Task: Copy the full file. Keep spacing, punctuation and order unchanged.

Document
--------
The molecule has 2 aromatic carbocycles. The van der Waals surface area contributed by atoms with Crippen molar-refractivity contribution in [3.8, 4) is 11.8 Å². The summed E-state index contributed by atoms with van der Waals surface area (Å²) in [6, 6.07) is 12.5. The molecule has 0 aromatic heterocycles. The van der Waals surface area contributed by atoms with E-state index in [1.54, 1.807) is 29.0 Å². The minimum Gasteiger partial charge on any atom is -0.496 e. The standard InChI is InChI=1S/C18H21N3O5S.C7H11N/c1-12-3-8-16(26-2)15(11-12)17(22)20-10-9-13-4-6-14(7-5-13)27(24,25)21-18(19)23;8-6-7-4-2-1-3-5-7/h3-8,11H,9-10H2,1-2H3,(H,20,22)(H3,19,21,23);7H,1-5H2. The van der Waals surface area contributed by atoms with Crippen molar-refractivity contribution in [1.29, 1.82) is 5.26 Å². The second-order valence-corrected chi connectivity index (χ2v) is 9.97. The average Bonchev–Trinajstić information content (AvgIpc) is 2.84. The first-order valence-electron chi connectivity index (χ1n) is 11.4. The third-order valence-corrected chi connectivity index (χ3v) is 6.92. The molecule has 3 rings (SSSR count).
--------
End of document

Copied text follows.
The molecule has 2 aromatic carbocycles. The van der Waals surface area contributed by atoms with Crippen molar-refractivity contribution in [3.8, 4) is 11.8 Å². The summed E-state index contributed by atoms with van der Waals surface area (Å²) in [6, 6.07) is 12.5. The molecule has 0 aromatic heterocycles. The van der Waals surface area contributed by atoms with E-state index in [1.54, 1.807) is 29.0 Å². The minimum Gasteiger partial charge on any atom is -0.496 e. The standard InChI is InChI=1S/C18H21N3O5S.C7H11N/c1-12-3-8-16(26-2)15(11-12)17(22)20-10-9-13-4-6-14(7-5-13)27(24,25)21-18(19)23;8-6-7-4-2-1-3-5-7/h3-8,11H,9-10H2,1-2H3,(H,20,22)(H3,19,21,23);7H,1-5H2. The van der Waals surface area contributed by atoms with Crippen molar-refractivity contribution in [1.29, 1.82) is 5.26 Å². The second-order valence-corrected chi connectivity index (χ2v) is 9.97. The average Bonchev–Trinajstić information content (AvgIpc) is 2.84. The first-order valence-electron chi connectivity index (χ1n) is 11.4. The third-order valence-corrected chi connectivity index (χ3v) is 6.92. The molecule has 3 rings (SSSR count).